Talent Acquisition & HR Solutions
4 ways to use social psychology to influence job seekers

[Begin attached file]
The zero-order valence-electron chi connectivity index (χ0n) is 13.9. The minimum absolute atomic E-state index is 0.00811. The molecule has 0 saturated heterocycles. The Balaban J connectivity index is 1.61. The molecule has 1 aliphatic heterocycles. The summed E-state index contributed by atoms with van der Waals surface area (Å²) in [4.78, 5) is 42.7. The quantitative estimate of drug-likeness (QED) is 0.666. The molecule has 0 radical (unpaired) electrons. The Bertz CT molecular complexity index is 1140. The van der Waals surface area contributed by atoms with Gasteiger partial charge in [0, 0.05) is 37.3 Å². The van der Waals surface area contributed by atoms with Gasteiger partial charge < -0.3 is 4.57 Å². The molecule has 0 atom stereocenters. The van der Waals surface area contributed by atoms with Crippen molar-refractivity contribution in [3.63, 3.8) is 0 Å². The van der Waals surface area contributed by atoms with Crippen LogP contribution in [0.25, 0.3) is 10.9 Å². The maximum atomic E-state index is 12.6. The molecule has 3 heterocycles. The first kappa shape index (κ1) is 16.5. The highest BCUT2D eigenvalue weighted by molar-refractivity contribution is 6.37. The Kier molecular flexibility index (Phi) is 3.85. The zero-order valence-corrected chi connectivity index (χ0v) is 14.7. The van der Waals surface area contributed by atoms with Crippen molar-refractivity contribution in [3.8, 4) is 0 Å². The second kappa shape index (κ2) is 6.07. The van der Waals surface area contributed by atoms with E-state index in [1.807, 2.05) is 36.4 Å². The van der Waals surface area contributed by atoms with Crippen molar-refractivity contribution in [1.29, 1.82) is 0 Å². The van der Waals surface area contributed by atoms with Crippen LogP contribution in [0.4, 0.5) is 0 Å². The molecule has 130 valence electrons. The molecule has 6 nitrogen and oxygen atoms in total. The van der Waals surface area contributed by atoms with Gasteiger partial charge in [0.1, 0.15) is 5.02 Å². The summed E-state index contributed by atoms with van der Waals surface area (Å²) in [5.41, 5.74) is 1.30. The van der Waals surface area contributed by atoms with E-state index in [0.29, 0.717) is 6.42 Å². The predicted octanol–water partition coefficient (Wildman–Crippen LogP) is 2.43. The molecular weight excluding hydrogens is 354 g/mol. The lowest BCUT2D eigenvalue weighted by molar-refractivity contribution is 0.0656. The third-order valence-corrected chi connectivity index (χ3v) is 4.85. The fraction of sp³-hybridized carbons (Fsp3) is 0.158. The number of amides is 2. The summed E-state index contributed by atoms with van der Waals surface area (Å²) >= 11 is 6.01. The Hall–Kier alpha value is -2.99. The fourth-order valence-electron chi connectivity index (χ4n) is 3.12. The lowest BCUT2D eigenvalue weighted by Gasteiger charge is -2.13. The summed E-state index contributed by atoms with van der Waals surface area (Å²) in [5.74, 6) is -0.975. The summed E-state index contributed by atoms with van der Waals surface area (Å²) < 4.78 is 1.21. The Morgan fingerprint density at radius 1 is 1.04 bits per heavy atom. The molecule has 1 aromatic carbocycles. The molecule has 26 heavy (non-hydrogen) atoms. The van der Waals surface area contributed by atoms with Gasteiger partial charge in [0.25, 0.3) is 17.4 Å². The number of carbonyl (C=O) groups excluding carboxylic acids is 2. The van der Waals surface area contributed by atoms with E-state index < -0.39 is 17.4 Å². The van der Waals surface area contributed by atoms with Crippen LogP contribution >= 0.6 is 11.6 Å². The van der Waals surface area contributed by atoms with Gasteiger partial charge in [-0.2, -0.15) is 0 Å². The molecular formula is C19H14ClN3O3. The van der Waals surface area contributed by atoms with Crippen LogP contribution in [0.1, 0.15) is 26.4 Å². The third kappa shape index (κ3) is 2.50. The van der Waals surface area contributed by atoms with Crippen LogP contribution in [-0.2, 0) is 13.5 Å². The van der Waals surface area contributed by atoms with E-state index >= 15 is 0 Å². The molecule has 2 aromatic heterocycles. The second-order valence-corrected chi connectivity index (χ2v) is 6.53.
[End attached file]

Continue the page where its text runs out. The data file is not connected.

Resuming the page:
Joe Matar: Hey, everybody, Joe Matar here with Brazen. I wanted to try something a little bit different today. I wanted to go the whiteboard. I love myself a good whiteboard lesson. What I want to talk about today is ways in which recruiters and talent acquisition professionals can use social psychology in order to influence job seekers and candidates. There's a great book that was written by Robert Cialdini, the six ways that we can influence other humans. I think you know here at Brazen, we're all about putting the human back into the recruiting process. That's what candidates and job seekers demand, and so we want to get recruiters out from behind their desk, out from doing a lot of the tedious and menial tasks that you tend to be doing, and get you in front of job seekers and candidates to have those conversations because that's what job seekers, that's what top talent expect these days. What better way than to get back into the process and by understanding how the human mind works and how we can influence other human beings. Before I get into the whiteboard, I just wanted to tell a quick little personal story. Actually, this week, my wife and I were selling our Subaru Outback. It was a great car, but it was time to sell it. I went to the dealership the other day. I'm never really excited to go to car dealerships, but went into the dealership, and right away, I was greeted by a sales rep. The first thing he did was offer me a seat. He offered me a glass of water or soda or coffee. Right away, I'm starting to feel a little bit more comfortable. He sits down. He asks me what I'm trying to do. I tell him I'm trying to sell a car, so he's not trying to necessarily sell me a car, but he's looking for a good deal. These dealerships are looking to always buy cars to resell. He starts to get to know me a little bit. We're talking about sports. We're talking about my wife. He starts to build this rapport. Next thing I know, he's on their website, or on Kelley Blue Book showing me other cars that are just like my Subaru Outback, kind of using some signals from other sellers to help us better get to a price for what I'd be willing to, what he'd be willing to pay me for that car. Then lastly, towards the end of our conversation, towards the end of our negotiation, he pulled in his manager. I think that there's a lot that we can actually learn from this car salesman, and there's some points here that will show relate to the influencers that Robert Cialdini talks about in his book. With that being said, with that personal story being said, let's break that down a little bit. I actually... In his book, there's six, Robert Cialdini's book. I'm actually going to talk about four today, so four of these techniques you can use in your recruiting to recruit top talent better. Number one, so number one is liking. Liking means that human beings are more likely to say yes to those they like. Now, I think that's pretty obvious, but the question then becomes what can you do as a recruiter to play into the psyche, to this social psychology technique? Well, I've been preaching this for a long time, but number one, I think that you really need to be building your personal brand, and the way you can do that is through video, through social media, through writing content, and so you need to be active, you need to be out there building up your personal brand. Job seekers don't want to talk to forms. Job seekers don't want to just interact with technology. They want to interact with a person, a human being, and they want to interact with a human being they like. Make sure that you are building your brand, your personal brand so that candidates are more likely to come talk to you because they like you and not just your technology or your forms. That's number one. Number two: reciprocity. What does reciprocity mean? Well, it's a quid pro quo. It means if I give to you, give to you, you're more likely to give to me. Again, how can we apply this to recruiting? Well, the way I see it is that job seekers have tons of options these days, no doubt, and so if they do make the effort to come to your, let's say your career site or check out one your job reqs and they have questions or if they just want to talk to somebody, you need to be there for them now, right away, when they have that question; otherwise, they're going to leave. I think just by being there for that person and, let's say, answering their questions that they have, that's a gift. That's something that you're giving to them. Well, whether consciously are subconsciously, they're going to be more likely to want to reciprocate that favor that you've done for them. I think after you've answered a question for a candidate or if you're there to chat with that candidate, asking them to take a next-step in a process if you see that candidate or that job seeker as some top talent, so flat-out asking them, "Now that you have your questions answered, please click here to apply to this job," or, "Click here to schedule an interview with a hiring manager or a recruiter," so on and so forth. That's the reciprocity psyche that we all have. Number three: social proof. We are, as humans, more likely to embark on a journey or buy a product or go work at a company if our peers say that, or people like us say that they have enjoyed the experience, whether that's a product or a job or some other experience. Social proof can be used by, of course, number one, putting employee testimonials or employee videos right on your career site. I think the other big thing to think about here though is all the review sites that are out there these days, like at Glassdoor. What is your Glassdoor strategy or how are you translating positive employee experiences into the Glassdoor reviews that are going to act as social proof and encourage top talent to come and explore your organization? Then lastly here, number four is authority. How can this be used in talent acquisition? Well, I think that this is related to pulling in hiring managers or the team that a candidate or job seeker would be working with if he or she were to get a job at your organization. I think that there's something more real about involving the hiring managers or the teams, and job seekers or candidates see those people as authority, like, "They know the job really well. I'm going to listen to them. They're real, authentic. They're going to be the best spokesperson for whether or not I want to come work with that team," naturally. I think that authority is a great way to actually convince hiring managers. If you're not able to convince the hiring managers to get more involved in the process, walking through with them that this influence really does come back to authority and that they can help drive more candidates or job seekers into the funnel by being more present. There's four ways that you can tap into the human psyche, social psychology to be a better recruiter, to influence more of those job candidates, and fill up your funnel with more qualified candidates and hopefully hires. If we tie this back to my original story, my personal story about selling our car to the car salesman, we can see that all four of these influencer techniques were present with that car salesman, and that's why he was able to get me to sell my car to him and not go somewhere else because there were other dealerships that had reached out and wanted me to come to them. Number one, liking. He right away tried to build some rapport with me, sports, and talking about my family life. Number two, reciprocity. He offered me water, coffee, tea, soda, whatever it is so that I felt probably self-consciously more obligated to stay there and talk with him, even if the reciprocity wasn't that I was just going to sell my car based off of coffee or tea, but it was there. The social proof, he pulled up on his website, Kelley Blue Book, and showed me other Subaru Outbacks and the pricing that people were selling them for and so I could get I guess a barometer of where I was compared to other people, so social proof. Then lastly, he pulled in his manager at the end when we were finalizing the negotiations for the car. That authority figure, I think probably spoke to me as well. Really interested to hear from you to see if you're using any of these four techniques to influence candidates. Make sure that you're commenting on this post, as always, and let's start a conversation. Thanks for joining me here today. Hope this was beneficial, and I'll be back on whiteboard [inaudible 00:11:00]. Thanks.